OLYMPIA — State officials are rewriting water quality rules and the update could change how Snohomish County farmers use manure lagoons.
The Department of Ecology is updating permits it issues for Concentrated Animal Feeding Operations. Those are farms that discharge waste from animals confined for at least 45 days during the year in an area where they cannot graze. They can be dairy, beef, hog or poultry farms.
The rewrite will clarify when a permit is required and also address groundwater-pollution concerns that were not part of permits in the past. No details have been finalized, said Jon Jennings, who is rewriting the permits for the ecology department.
Right now, no Snohomish County farms have the permits. Most of the 20 manure lagoons here are concentrated along the Stillaguamish, Snohomish, Skykomish and Snoqualmie rivers. The Stillaguamish watershed has 10 lagoons within 3,000 feet of a waterway; eight more fall along the Snohomish or Skykomish.
Currently, lagoons are not considered a primary source for pollution under state standards required by the federal Clean Water Act.
“We have to address groundwater in the new permit, and lagoons are a piece of that,” Jennings said. “We still have to decide how big of a piece.”
An environmental group is pushing to expand the permits to cover any farm that has a lagoon used to store manure. Dairy farmers — one of the largest groups that could be affected by permit changes — say manure management already is well-monitored and new permit requirements could cripple small farms.
The Western Environmental Law Center wants mandatory monitoring of ground and surface waters near all manure lagoons. The group also wants the state to require synthetic liners for earthen lagoons to prevent leaking.
The changes would better protect Puget Sound and Washington waterways from nitrates, fecal coliform and other harmful nutrients in manure, said Andrea Rodgers, a Seattle-based attorney with the nonprofit law center. The regulations also would help salmon and shellfish, she said.
But imposing more regulations adds to production costs and could end up putting farms out of business, said Dan Wood, executive director of the Washington State Dairy Federation, a nonprofit trade group that represents dairy producers. If the rules are changed, it would hit small farms the hardest, he said.
Lagoons, whether they’re lined with clay or synthetic material, are designed not to leak, he said. Manure is an important resource for farmers.
“This is valuable stuff they don’t want to waste,” Wood said.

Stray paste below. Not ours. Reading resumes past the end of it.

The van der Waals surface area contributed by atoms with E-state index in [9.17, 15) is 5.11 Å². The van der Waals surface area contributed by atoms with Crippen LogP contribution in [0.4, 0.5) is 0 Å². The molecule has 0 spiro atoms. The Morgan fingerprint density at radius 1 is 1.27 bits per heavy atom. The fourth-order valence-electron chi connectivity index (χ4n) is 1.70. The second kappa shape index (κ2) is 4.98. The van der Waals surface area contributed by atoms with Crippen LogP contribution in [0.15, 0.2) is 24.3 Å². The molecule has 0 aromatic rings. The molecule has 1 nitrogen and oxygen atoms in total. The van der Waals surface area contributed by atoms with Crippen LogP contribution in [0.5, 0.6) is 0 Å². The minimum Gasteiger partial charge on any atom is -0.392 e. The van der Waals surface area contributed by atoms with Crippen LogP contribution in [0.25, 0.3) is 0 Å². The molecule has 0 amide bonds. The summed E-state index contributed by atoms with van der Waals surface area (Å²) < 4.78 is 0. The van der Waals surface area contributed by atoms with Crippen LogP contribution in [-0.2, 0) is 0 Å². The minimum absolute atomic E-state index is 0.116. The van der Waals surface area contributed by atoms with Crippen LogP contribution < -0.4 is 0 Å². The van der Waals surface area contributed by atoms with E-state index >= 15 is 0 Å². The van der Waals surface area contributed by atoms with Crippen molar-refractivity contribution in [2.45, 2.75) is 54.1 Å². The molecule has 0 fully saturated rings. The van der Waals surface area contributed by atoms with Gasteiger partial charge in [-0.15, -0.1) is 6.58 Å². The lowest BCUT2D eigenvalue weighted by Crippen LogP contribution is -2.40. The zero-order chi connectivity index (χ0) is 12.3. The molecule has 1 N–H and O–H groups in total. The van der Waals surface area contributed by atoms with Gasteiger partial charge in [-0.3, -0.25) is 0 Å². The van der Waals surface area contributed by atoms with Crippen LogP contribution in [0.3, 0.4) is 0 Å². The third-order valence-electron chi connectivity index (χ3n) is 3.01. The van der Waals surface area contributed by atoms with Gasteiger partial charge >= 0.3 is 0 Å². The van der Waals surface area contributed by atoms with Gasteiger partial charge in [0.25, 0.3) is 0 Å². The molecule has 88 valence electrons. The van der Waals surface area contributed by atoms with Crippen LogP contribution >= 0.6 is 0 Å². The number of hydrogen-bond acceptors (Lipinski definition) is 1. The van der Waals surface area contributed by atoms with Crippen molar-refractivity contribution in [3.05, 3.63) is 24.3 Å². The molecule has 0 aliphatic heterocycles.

Ecology officials say it’s widely acknowledged that manure lagoons do leak. How much varies by location, depth and design, Jennings said.
Existing state permits for Concentrated Animal Feeding Operations expired in 2011 but remain in effect for farms that already had one. The state is required to update and issue new permits under the Clean Water Act.
Five dairies, four beef farms and one poultry farm in Washington have permits. None are located in Snohomish County.
Right now, the permits are only required for agricultural operations that discharge waste into surface or groundwater, Jennings said.
“You have to have pollution before a permit’s required,” he said.
Farms can self-report and the state has a program for people to make complaints or to request an inspection. Ecology works closely with the state Department of Agriculture on inspections and responding to complaints, Jennings said.
If the state decides to impose stricter pollution limits in the new version of the permits, local dairy and beef operations that never have been required to get a Concentrated Animal Feeding Operation permit may find they need one.
“I think there will be more facilities that need coverage, but I can’t say yet what that number will be,” Jennings said.
It’s unclear how strict the new permits may be, but they will add stronger protections for ground and surface water, Ecology spokeswoman Sandy Howard said. The department has been gathering ideas from environmentalists, farmers and others as they draft the permit and there will be a formal public comment period in the fall.
Manure lagoons that do not fall under the permits might be regulated in other ways, Howard said. The state Department of Agriculture has guidelines, as do local conservation districts.
“A permit is used to limit pollution,” she said. “We can’t stop it completely, but we try to limit it.”
Kari Bray: 425-339-3439; firstname.lastname@example.org.
Learn more about the permit update at www.ecy.wa.gov.